Raw and grim, but a whole lot of fun
Brisbane (Queensland, Australia) based band The Dead are proving themselves to be quite the prolific outfit, with their latest effort Ritual Executions emerging in less than a year since their last release, namely 2008’s Nocturnal Funeral E.P.
Following on in similar fashion to their previous effort, the group’s second full-length album Ritual Executions was recorded over a two day period, with the band themselves (comprising of vocalist Mike Yee, guitarist/bassist Adam Keleher and drummer Chris Morse) and Portal rhythm guitarist Aphotic Mote handling the recording/mixing.
As expected, Ritual Executions follows a similar path laid down by the trio on their last effort, with the album’s seven compositions more of the same raw and primitive death metal that we’ve come to expect from the band in recent times.
Despite starting off with a slow pace, the rather lengthy Burn Your Dead manages to keep the listener hooked with its crushing heaviness and equally heavy riffing. But while there’s a bit of repetition throughout its expansive eight minute running length, the band do keep things a little more interesting with the odd tempo change and change of direction.
The follow up track Cannibal Abattoir is not only one of the fastest, but also one of the album’s shortest. But while the song itself is good, a lot of the band’s dynamics are a little lost with the song’s thick production (which sounds more akin to a blanket of sheer buzz than anything else), and therefore doesn’t quite stand out as much as it could have.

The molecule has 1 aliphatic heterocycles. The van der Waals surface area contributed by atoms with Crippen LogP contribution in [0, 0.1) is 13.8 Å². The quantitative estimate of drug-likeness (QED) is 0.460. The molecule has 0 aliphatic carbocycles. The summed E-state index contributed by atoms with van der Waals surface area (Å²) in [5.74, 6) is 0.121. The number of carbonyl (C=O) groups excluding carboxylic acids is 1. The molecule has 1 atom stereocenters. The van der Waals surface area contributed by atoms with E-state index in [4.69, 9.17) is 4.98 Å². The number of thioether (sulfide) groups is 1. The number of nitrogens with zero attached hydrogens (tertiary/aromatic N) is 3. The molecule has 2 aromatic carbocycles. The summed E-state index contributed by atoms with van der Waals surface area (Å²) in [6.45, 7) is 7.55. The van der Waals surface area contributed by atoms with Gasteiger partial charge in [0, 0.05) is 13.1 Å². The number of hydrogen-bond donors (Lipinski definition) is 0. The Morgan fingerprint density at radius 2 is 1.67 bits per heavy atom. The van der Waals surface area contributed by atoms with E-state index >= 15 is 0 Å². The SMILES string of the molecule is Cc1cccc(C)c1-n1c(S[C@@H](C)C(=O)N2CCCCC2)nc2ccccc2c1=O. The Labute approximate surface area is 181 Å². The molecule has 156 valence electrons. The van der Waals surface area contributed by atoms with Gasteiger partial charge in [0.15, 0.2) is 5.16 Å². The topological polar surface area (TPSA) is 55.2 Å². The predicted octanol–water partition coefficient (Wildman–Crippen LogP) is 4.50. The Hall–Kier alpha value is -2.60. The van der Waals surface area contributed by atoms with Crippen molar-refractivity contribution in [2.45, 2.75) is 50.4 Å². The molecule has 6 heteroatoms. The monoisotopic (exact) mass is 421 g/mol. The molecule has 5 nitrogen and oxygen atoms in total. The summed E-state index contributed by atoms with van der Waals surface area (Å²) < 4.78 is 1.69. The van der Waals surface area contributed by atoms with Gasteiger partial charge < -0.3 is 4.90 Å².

The mid-paced Centurion sees a return to the sound of the opening track in terms of production values (which while isn’t necessarily perfect, at least it’s better), allowing the aggression to shine through a little more, while The Dead experiment a little with a stripped back guitar/drum sound in a few places within Born in a Grave, which allows a little more variation than what’s normally delivered from the band.
The chaotic angular notes and relentless assault of the title track Ritual Executions is an album highlight, while the demonic drive of Blood Angel and the hypnotic/melodic appeal of the lengthy instrumental closer Death Metal Suicide are further favourites found on the album.
Although the production is a little uneven, and the fact that the album is a limited release (only one hundred copies of the album are available), Ritual Executions is another solid release from The Dead, and one that certainly won’t tarnish the band’s reputation as an unholy trio with monolithic sound capabilities.